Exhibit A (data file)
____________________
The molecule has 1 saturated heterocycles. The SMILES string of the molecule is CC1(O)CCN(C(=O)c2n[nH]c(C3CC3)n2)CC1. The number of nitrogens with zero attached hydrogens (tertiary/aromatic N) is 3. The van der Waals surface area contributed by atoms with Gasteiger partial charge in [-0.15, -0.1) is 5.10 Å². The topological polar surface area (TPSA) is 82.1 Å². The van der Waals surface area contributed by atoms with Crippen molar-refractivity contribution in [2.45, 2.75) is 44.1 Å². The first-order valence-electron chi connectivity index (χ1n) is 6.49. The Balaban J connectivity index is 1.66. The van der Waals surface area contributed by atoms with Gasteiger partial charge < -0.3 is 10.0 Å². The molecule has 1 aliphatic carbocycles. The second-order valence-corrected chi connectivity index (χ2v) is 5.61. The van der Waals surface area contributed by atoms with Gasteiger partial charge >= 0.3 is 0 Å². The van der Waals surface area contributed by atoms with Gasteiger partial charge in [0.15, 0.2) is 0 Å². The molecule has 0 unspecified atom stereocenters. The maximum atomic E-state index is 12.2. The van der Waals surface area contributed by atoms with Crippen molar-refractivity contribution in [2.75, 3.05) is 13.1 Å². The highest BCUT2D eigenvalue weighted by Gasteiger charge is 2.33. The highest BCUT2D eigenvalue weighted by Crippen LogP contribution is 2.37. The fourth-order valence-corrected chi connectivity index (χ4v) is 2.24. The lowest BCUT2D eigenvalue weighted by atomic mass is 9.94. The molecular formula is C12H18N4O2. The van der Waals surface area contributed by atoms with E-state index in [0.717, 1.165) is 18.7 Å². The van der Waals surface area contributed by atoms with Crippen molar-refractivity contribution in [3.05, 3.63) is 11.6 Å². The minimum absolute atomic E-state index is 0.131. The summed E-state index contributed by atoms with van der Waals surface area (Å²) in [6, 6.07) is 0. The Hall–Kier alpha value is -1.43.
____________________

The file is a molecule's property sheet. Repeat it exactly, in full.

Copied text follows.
The molecule has 1 saturated heterocycles. The SMILES string of the molecule is CC1(O)CCN(C(=O)c2n[nH]c(C3CC3)n2)CC1. The number of nitrogens with zero attached hydrogens (tertiary/aromatic N) is 3. The van der Waals surface area contributed by atoms with Gasteiger partial charge in [-0.15, -0.1) is 5.10 Å². The topological polar surface area (TPSA) is 82.1 Å². The van der Waals surface area contributed by atoms with Crippen molar-refractivity contribution in [2.45, 2.75) is 44.1 Å². The first-order valence-electron chi connectivity index (χ1n) is 6.49. The Balaban J connectivity index is 1.66. The van der Waals surface area contributed by atoms with Gasteiger partial charge < -0.3 is 10.0 Å². The molecule has 1 aliphatic carbocycles. The second-order valence-corrected chi connectivity index (χ2v) is 5.61. The van der Waals surface area contributed by atoms with Gasteiger partial charge >= 0.3 is 0 Å². The van der Waals surface area contributed by atoms with Gasteiger partial charge in [0.15, 0.2) is 0 Å². The molecule has 0 unspecified atom stereocenters. The maximum atomic E-state index is 12.2. The van der Waals surface area contributed by atoms with Crippen molar-refractivity contribution in [2.75, 3.05) is 13.1 Å². The highest BCUT2D eigenvalue weighted by Gasteiger charge is 2.33. The highest BCUT2D eigenvalue weighted by Crippen LogP contribution is 2.37. The fourth-order valence-corrected chi connectivity index (χ4v) is 2.24. The lowest BCUT2D eigenvalue weighted by atomic mass is 9.94. The molecular formula is C12H18N4O2. The van der Waals surface area contributed by atoms with E-state index in [0.717, 1.165) is 18.7 Å². The van der Waals surface area contributed by atoms with Crippen molar-refractivity contribution in [3.05, 3.63) is 11.6 Å². The minimum absolute atomic E-state index is 0.131. The summed E-state index contributed by atoms with van der Waals surface area (Å²) in [6, 6.07) is 0. The Hall–Kier alpha value is -1.43.